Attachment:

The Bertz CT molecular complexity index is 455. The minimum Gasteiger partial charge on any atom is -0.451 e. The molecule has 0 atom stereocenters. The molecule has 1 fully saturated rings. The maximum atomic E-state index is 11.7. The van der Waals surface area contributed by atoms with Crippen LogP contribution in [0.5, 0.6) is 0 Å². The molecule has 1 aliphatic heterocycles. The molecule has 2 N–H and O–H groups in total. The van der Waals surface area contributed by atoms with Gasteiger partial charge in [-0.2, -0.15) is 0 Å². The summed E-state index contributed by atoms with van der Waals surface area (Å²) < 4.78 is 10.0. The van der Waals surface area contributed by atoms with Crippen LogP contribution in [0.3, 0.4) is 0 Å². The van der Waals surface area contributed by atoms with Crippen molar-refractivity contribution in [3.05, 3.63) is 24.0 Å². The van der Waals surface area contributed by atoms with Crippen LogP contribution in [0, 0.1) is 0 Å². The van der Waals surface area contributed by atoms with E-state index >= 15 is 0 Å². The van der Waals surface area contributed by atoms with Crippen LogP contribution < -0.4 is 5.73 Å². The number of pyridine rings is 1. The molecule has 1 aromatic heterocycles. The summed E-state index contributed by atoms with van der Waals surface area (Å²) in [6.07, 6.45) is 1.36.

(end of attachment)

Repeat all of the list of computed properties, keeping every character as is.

The Bertz CT molecular complexity index is 455. The minimum Gasteiger partial charge on any atom is -0.451 e. The molecule has 0 atom stereocenters. The molecule has 1 fully saturated rings. The maximum atomic E-state index is 11.7. The van der Waals surface area contributed by atoms with Crippen LogP contribution in [0.5, 0.6) is 0 Å². The molecule has 1 aliphatic heterocycles. The molecule has 2 N–H and O–H groups in total. The van der Waals surface area contributed by atoms with Gasteiger partial charge in [-0.2, -0.15) is 0 Å². The summed E-state index contributed by atoms with van der Waals surface area (Å²) < 4.78 is 10.0. The van der Waals surface area contributed by atoms with Crippen LogP contribution in [0.3, 0.4) is 0 Å². The van der Waals surface area contributed by atoms with Crippen molar-refractivity contribution in [3.05, 3.63) is 24.0 Å². The van der Waals surface area contributed by atoms with Crippen LogP contribution in [0, 0.1) is 0 Å². The van der Waals surface area contributed by atoms with E-state index >= 15 is 0 Å². The van der Waals surface area contributed by atoms with Crippen LogP contribution < -0.4 is 5.73 Å². The number of pyridine rings is 1. The molecule has 1 aromatic heterocycles. The summed E-state index contributed by atoms with van der Waals surface area (Å²) in [6.07, 6.45) is 1.36.